9.62

The entire town is infested with tourists and hot as fuck this weekend. And you know what that means, dear readers. Yes, that’s right, I’m cranky.

I pushed my way through the hordes earlier in an attempt to reach the library, where some books were allegedly waiting for me. After being subjected to screaming children, yuppies blocking the entire sidewalk and refusing to move, and vapid vacuous schoolgirls clogging intersections, I finally made it safely to the library, which was also crowded and extremely hot. I retrieved my books from the hold shelf, taking note of what the other “Smith, S.’s” in the town are reading, and collecting Quin’s Shanghai Circus, You Can Get Arrested for That and Perfect Girls, Starving Daughters: The Frightening New Normalcy of Hating Your Body. I fought my way back home, briefly stopping by my Chinese mother’s house to see if she was at home.

She wasn’t, but I noticed that one of her buildings had been liberally bedecked with graffiti.

Her buildings are actually fairly regularly vandalized, though, thank Pete, the graffiti is never racial in nature. It’s also not terribly good. It’s just illegible scrawling with no real purpose, and it costs a lot of money and energy to clean up. I know, because I’ve done it a couple of times. Much to my irritation.

You see, in Fort Bragg, instead of punishing the people who leave graffiti, the City punishes landlords. If graffiti is spotted on your property, the police give you a notice, leaving 15 days to clean it up. If you don’t clean it up, the City cleans it up for you and then bills you. You can read all about the City’s stance on graffiti on their incredibly poorly designed and practically unnavigable website; it’s section 9.62 in the municipal code, if this supposedly direct link doesn’t work, and it probably won’t because nothing else on the city website does.

I have mixed feelings about graffiti. I don’t have very much respect for personal property, so the concept of vandalism doesn’t annoy me as much as the concept of bad art. I would be stoked, for example, to come out one morning and see the entire side of my house covered in an incredible mural. And I have seen some beautiful graffiti work, mostly in the Bay Area, demonstrating immense technical artistry and skill. Unfortunately, the graffiti up here is lame, and in the scenario above I am more likely to step outside in the morning and see a largely illegible curse word and a stripe. I can certainly understand a desire to legislate bad art. I agree that it should be banned. But a bad art can does not appear to extend to the assortment of crappy galleries around town, so clearly it’s only intermittently enforced. Alas. I imagine that an attempt to truly ban bad art would result in whining about First Amendment rights, which curiously enough does not manifest when graffiti in under discussion. Surely hoodlums are just as entitled to freedom of expression as shitty artists are?

The City doesn’t like graffiti because it’s a “blight” that makes the town look bad, dragging down property values. And we certainly wouldn’t want realistic real estate prices around here, so it’s important to keep them artificially inflated and insane so that no one who grew up here can actually afford to buy property. After all, if we did, we might open things like gun shops or actually useful businesses, thus further undermining the secret goal of City Council to turn Fort Bragg into the new Healdsburg. Therefore, the City must be tough on graffiti as part of a complex gentrification plan. It’s enough to make me turn to graffiti in protest.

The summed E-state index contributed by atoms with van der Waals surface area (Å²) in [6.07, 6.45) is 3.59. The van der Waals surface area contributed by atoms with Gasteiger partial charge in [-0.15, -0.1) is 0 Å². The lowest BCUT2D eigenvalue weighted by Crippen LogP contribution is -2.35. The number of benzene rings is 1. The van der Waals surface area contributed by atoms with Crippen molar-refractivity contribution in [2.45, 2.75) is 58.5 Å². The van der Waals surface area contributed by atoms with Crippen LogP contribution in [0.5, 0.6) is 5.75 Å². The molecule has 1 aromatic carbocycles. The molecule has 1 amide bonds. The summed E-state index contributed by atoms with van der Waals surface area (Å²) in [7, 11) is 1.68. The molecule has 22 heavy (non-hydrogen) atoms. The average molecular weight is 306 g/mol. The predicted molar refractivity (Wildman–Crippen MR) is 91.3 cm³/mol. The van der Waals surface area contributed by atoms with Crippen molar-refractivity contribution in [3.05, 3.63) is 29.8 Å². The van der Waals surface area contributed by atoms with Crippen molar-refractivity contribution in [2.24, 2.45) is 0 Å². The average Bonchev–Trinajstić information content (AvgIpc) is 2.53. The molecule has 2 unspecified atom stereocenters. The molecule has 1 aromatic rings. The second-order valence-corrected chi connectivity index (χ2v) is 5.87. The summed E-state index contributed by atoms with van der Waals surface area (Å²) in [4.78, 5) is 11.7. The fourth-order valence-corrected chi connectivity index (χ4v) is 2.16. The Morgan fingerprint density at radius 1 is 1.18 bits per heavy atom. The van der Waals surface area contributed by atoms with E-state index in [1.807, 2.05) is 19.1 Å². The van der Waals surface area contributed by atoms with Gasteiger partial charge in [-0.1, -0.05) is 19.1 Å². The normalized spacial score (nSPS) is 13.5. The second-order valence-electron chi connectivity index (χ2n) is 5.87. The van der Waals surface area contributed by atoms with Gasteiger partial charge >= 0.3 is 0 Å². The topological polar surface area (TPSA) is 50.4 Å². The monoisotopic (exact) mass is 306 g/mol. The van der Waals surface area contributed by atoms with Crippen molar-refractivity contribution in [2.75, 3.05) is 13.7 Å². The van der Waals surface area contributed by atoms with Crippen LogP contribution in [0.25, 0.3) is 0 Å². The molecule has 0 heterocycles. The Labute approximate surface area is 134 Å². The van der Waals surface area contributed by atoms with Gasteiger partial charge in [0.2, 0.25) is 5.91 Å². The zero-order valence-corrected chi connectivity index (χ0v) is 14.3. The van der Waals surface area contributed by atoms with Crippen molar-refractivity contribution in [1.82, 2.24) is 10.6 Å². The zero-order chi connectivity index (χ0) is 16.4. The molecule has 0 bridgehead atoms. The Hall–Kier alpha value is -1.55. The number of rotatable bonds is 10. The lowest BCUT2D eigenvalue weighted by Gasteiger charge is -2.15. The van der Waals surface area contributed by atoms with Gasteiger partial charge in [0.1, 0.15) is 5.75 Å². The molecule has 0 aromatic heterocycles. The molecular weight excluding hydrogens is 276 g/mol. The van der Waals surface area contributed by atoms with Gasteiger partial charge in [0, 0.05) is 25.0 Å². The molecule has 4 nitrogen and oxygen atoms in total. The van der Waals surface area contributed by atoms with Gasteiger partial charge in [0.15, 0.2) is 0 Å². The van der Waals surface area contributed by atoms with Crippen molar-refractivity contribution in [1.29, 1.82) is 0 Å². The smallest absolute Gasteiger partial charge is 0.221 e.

I would argue that bad art in general is a much worse blight, as are the drug dealers next to Headlands, twee boutiques that sell nothing over a size six, grocery stores pretending to be Whole Foods, child abusers, trains which burn fossil fuel so that tourists can ride them to a crappy way station in the middle of the woods filled with tchotkes, bad website design, cooks who do not know how to cook, and indifferently run businesses which never have anything useful in stock and have rude staff, to boot. Unfortunately, I don’t see the City taking a tough stance on any of these issues.

There’s been a lot of talk lately about the “gang problem” in Fort Bragg, and what we’re going to do about it. It’s not a “gang problem,” it’s an assortment of bored little shitrags that have nothing better to do with their time, so they aimlessly cover buildings in spray paint. Rather than fighting the “gang threat” maybe we should work on making the town more interesting and accessible to youth. Perhaps we should, in fact, welcome graffiti, because nothing is less appealing to kids than legal activity. Or maybe we could just address our energy to more important issues, like the fact that this town is slowly being eaten alive by yuppie scum, who will vomit it up when they’re done, leaving us in a pretty pickle.

Speaking of invasions, I adore this review of Mendo Bistro, which I think pegs the restaurant beautifully, with a level of scorn for idiots that greatly endears the writer to me. I wonder if he’s married. If not, I totally want to date him. He’s almost as cranky as I am.